We are born with all the human traits; greed and generosity, productivity and idleness, and, organization and spontaneity. However, in order to be accepted into our childhood family we learned very early which qualities were valued more than others and which were perhaps, not even allowed.
We may have been told, ‘Don’t cry’ or ‘You’re the responsible one.’ This one-sided limiting attitude sends some traits deep into our unconscious while prizing others. Parts of us are now seen as ‘good’ while others (e.g., crying, being reckless) are now deemed ‘bad.’
These so-called bad traits are called shadow material. When we see these traits in others or in ourselves, we become uncomfortable, anxious and even upset. This occurs when someone ‘pushes our buttons,’ when we talk incessantly about something or someone, or when we scold ourselves for spilling something.
This intense emotional reaction that does not fit-the-crime is called projection. What underlies such a strong reaction?
Let’s take the example of being at a four-way stop and observing a driver doing a rolling-stop before proceeding safely through the intersection. You immediately feel agitated and are in disbelief as to how someone might do this. Do what? What exactly are we upset about?
In this scenario, we might feel shock, resentment and anger. We may think, “How dare they not follow the rules” or “That’s not fair!”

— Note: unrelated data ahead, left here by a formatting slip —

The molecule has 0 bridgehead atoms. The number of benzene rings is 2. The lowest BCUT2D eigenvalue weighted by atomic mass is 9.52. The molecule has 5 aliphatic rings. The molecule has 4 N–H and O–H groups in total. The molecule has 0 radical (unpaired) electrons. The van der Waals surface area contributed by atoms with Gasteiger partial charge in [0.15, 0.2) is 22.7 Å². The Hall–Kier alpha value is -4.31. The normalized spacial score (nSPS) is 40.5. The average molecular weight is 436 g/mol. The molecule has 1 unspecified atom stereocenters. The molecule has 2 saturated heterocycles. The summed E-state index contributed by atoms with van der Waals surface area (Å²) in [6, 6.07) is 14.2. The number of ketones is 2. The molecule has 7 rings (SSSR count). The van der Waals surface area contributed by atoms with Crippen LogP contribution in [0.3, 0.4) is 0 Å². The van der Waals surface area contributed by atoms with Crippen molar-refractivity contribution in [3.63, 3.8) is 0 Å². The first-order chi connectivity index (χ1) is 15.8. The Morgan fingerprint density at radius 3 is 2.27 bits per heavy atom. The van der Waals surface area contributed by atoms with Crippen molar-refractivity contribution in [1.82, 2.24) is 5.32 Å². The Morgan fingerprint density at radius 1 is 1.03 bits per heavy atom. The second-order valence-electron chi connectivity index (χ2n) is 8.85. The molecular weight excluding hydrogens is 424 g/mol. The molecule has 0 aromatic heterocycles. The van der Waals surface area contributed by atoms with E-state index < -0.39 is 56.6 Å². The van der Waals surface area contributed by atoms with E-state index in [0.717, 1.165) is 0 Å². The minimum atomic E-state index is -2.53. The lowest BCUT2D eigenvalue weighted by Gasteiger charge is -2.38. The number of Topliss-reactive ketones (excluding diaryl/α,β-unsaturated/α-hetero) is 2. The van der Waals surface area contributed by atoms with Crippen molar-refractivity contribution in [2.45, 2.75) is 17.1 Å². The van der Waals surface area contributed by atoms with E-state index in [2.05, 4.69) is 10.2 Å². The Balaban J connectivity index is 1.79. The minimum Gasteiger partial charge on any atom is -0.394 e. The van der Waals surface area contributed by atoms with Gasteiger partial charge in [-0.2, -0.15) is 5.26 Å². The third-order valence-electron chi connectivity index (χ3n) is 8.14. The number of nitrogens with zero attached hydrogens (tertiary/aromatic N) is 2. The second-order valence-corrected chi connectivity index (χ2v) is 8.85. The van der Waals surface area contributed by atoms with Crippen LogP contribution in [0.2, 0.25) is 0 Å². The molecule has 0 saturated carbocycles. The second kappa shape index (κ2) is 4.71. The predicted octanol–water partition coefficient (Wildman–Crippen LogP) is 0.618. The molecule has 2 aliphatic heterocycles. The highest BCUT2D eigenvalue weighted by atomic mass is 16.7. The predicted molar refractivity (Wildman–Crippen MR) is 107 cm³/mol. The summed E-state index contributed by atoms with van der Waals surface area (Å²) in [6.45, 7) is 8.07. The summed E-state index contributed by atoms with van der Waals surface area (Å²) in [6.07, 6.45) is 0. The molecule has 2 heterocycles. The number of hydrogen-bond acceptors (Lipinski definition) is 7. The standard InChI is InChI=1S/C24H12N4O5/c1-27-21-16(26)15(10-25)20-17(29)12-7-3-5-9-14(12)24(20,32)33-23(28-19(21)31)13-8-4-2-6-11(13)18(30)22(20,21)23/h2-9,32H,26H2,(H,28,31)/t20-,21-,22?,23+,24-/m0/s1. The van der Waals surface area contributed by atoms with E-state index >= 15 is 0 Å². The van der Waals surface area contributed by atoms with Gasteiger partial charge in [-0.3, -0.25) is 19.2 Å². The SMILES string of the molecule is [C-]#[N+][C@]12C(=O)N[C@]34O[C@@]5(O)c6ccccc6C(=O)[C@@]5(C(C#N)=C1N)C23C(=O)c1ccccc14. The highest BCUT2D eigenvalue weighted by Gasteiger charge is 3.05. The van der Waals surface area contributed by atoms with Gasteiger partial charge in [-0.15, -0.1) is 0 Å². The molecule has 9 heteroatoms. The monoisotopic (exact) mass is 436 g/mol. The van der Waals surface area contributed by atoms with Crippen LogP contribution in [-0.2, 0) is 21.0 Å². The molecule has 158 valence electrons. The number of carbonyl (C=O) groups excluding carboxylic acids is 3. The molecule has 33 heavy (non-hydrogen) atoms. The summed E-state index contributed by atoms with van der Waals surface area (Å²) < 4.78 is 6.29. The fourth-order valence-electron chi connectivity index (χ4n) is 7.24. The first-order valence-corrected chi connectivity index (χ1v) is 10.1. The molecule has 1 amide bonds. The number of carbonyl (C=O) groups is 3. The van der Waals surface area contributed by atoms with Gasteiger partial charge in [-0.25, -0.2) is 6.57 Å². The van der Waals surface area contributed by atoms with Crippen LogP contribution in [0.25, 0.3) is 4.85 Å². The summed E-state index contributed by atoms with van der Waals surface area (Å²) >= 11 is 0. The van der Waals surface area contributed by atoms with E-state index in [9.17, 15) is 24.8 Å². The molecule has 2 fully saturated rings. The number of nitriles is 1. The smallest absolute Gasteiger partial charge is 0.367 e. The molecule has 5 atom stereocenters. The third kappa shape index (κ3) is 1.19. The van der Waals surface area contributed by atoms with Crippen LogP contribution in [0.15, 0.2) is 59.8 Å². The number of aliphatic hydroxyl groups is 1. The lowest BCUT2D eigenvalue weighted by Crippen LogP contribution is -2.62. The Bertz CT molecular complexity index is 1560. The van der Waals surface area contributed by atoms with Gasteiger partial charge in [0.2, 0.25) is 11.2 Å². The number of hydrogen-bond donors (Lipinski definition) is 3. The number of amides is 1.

Ah, now we’re getting somewhere. Remember, if this is shadow material, we are reacting to a trait that we do not accept. If we were truly comfortable with sometimes not following the rules or understood that sometimes life is unfair, then there would not have been such an intense reaction.
We can go further here. Ask yourself, “How do I follow the rules too much? Where am I breaking the rules and don’t admit it?” We might outwardly adhere to rules, but inwardly, something inside us (our soul) is letting us know, “Hey, that’s not so bad. Let’s try that once in a while.”
We can also project strong favourable emotions onto others. For example, we may enviously admire someone for their creativity and yet not realize our own. In this case, we ask, “Where am I creative? Where in my life do I need to introduce some creative energy?”
What bothers us about someone is actually a quality we have not fully owned. When we face our shadow traits, it allows us to be more compassionate and accepting of our self and others.